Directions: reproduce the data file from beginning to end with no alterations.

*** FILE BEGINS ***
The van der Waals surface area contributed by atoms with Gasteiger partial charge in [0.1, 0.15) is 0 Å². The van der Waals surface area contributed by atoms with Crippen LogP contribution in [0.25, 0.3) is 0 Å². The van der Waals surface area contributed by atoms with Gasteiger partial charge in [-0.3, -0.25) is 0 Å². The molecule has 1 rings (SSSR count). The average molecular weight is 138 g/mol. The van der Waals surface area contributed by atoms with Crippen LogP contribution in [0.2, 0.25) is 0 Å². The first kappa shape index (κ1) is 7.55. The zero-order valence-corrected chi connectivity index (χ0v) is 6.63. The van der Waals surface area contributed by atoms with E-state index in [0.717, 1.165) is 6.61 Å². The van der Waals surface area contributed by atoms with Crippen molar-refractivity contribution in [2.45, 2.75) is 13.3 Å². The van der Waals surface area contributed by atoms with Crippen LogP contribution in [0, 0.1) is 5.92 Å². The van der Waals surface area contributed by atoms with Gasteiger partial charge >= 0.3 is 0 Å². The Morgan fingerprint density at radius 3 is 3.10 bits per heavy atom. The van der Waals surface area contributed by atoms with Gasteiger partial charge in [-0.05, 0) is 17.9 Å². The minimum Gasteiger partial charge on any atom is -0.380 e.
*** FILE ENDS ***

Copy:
The van der Waals surface area contributed by atoms with Gasteiger partial charge in [0.1, 0.15) is 0 Å². The van der Waals surface area contributed by atoms with Crippen LogP contribution in [0.25, 0.3) is 0 Å². The van der Waals surface area contributed by atoms with Gasteiger partial charge in [-0.3, -0.25) is 0 Å². The molecule has 1 rings (SSSR count). The average molecular weight is 138 g/mol. The van der Waals surface area contributed by atoms with Crippen LogP contribution in [0.2, 0.25) is 0 Å². The first kappa shape index (κ1) is 7.55. The zero-order valence-corrected chi connectivity index (χ0v) is 6.63. The van der Waals surface area contributed by atoms with E-state index in [0.717, 1.165) is 6.61 Å². The van der Waals surface area contributed by atoms with Crippen molar-refractivity contribution in [2.45, 2.75) is 13.3 Å². The van der Waals surface area contributed by atoms with Crippen LogP contribution in [0, 0.1) is 5.92 Å². The van der Waals surface area contributed by atoms with Gasteiger partial charge >= 0.3 is 0 Å². The Morgan fingerprint density at radius 3 is 3.10 bits per heavy atom. The van der Waals surface area contributed by atoms with Gasteiger partial charge in [-0.05, 0) is 17.9 Å². The minimum Gasteiger partial charge on any atom is -0.380 e.